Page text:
State Sovereignty, Judicial Review, and Nationalism

The Federal Judiciary and Judicial Review

The federal judiciary included provisions that encouraged state and federal governments to comply. Article VI required the support of all government officials as well as the federal government. The courts of the state, together with federal law, also had to apply the U.S. Constitution. Thus, it is clear that the judicial review was undertaken in Article VI. The State Court had to examine the actions of the State, and the State Judge had to make federal law and constitutional interpretations (Les Benedict, Michael).

State Judges and Federal Laws

Article VI's involvement in the requirement for State judges were to sustain only the federal laws which were made by the Constitution was to enforce a state law that was challenged. The enforcement was to be made in case the federal law was found to be unconstitutional. There was no place in which the Constitution gave power to the federal courts.

Power of the Federal Judicial

Section 2 of Article III defined the power of the federal judicial as extending to all cases. A Large portion of the Federalist wanted the Congress to develop an establishment of a complete system of the federal court to eliminate the obstructions on the enforcement of the federal laws and treaties by the juries and the state courts. On the other hand, the local congressmen expected to keep the power of the local boards for the protection of the popular rights and the local interests. According to Article VI, the state courts had the responsibility of deciding whether there was a violation of the federal Constitution by such cases, and therefore there was no appeal to the Supreme Court (Les Benedict, Michael).

The Federalist Victory and the Judiciary Act

The Federalist victory that was the biggest was the one expressed in section 25 of the Judiciary Act. This section gave provision for appealing to the Supreme Court anytime the supreme court of state upheld the provision of the constitutional law or any action against the violated claim as far as the federal laws or Constitution was concerned.

The Constitution as a Legal Document

According to Marshall, the Constitution was a legal document as opposed to being referred to as a political one. He made the separation between politics and the constitutional law whereby he brought out the argument that the constitutions were more important than the basic principles. As a result, the Americans' point of view on courts was that they were the most appropriate forums for the enforcement of the constitutional limits (Les Benedict, Michael).

Nationalism and the Supreme Court

Nationalism was enhanced through the Supreme Court and the national supremacy. The support that the Marshall court provided to the broad national power helped in the promotion of the economy. They offered a solution to the economic problems which were there and endorsed the constitutionality of the national Republicans' programs. Besides, Marshall enhanced the endorsement of the nationalist interpretation of the powers of the federal government.

Marshall's Broad Interpretation of the Constitution

Marshall expounded to the world's first written Constitution. He, therefore, wrote the opinions he had in a grand and broad style and did not depend on the precedents of the common law. He did not also rely on the narrow rules of the statutory construction. Instead, his claim was that the Americans wanted to establish a nation as soon as they approve the Constitution. The main point for him was avoiding the crabbed interpretation of the national power that the central government had under the Articles of Confederation (Les Benedict, Michael).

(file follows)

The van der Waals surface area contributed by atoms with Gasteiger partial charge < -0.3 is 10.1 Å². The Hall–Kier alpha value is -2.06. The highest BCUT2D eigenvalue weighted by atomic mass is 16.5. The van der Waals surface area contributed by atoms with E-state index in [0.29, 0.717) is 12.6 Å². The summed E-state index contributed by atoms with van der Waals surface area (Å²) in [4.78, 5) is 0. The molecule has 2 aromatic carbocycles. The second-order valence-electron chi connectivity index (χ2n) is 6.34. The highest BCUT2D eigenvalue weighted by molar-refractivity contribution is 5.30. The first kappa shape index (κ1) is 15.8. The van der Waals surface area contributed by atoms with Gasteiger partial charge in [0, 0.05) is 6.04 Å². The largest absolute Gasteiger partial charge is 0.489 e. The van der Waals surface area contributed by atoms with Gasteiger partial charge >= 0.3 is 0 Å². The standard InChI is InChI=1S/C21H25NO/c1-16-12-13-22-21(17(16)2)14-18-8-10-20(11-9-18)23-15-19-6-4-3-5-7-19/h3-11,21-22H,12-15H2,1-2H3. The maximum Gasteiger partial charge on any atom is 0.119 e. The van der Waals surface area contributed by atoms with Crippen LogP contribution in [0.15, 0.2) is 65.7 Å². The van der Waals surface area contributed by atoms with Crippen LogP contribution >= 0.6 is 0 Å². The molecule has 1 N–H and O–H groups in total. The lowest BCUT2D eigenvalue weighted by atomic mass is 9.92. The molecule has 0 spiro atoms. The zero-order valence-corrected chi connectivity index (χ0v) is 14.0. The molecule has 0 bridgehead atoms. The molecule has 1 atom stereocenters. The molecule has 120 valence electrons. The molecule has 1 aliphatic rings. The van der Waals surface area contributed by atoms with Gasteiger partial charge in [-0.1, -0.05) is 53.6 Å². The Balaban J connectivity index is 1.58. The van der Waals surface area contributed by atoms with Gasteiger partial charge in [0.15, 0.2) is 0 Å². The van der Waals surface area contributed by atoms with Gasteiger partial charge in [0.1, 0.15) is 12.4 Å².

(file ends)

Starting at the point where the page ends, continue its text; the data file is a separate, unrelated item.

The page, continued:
The State-Sovereignty Reaction

Marshall expected that the decisions he made would develop an establishment of the doctrines for the nationalists' constitution without any opposition. However, the state-sovereignty reaction was that the interference of the federal courts by the popular policies of state led to the state sovereignty defense as well as the full-fledged revival of the constitutionalism of the state-sovereignty (Les Benedict, Michael).

Critics of Marshall's Opinions

Madison and Jefferson motivated the critics of the opinions that Marshall made during 1810. The leaders of these critics came from Virginia, and they strengthened the old strictures of Jeffersonian, which opposed the development of the federal powers. The argument of the critics was that the states had formed the federal government and hence they retained sovereignty. According to them, the Constitution did no enhance the formation of the national government. Instead, it created the sovereign states' confederacy. The Confederacy government was the states' subordinate, and there was no way the subordinate government was allowed to impose its will.

The Supreme Court's Response

The Supreme Court denied the argument of the Virginians making the section of the Judiciary upheld. However, the courts of Virginians went on to refuse the decisions of the Court. As a result, Marshall was forced to find a case that would make the Virginians find it hard to resist the ruling of the Court. He picked the case that could not provide them with a chance to defy the judgment of the Court. There were, however, various issues which arose in the South, including the bankruptcy issues, the perennial land-title, and the banking issues (Les Benedict, Michael). There was a lot of worry by Southerners that the strong national government could threaten slavery.

Work Cited

Les Benedict, Michael. The Blessings of Liberty. 2nd ed., Cengage/Houghton Mifflin, 1996.

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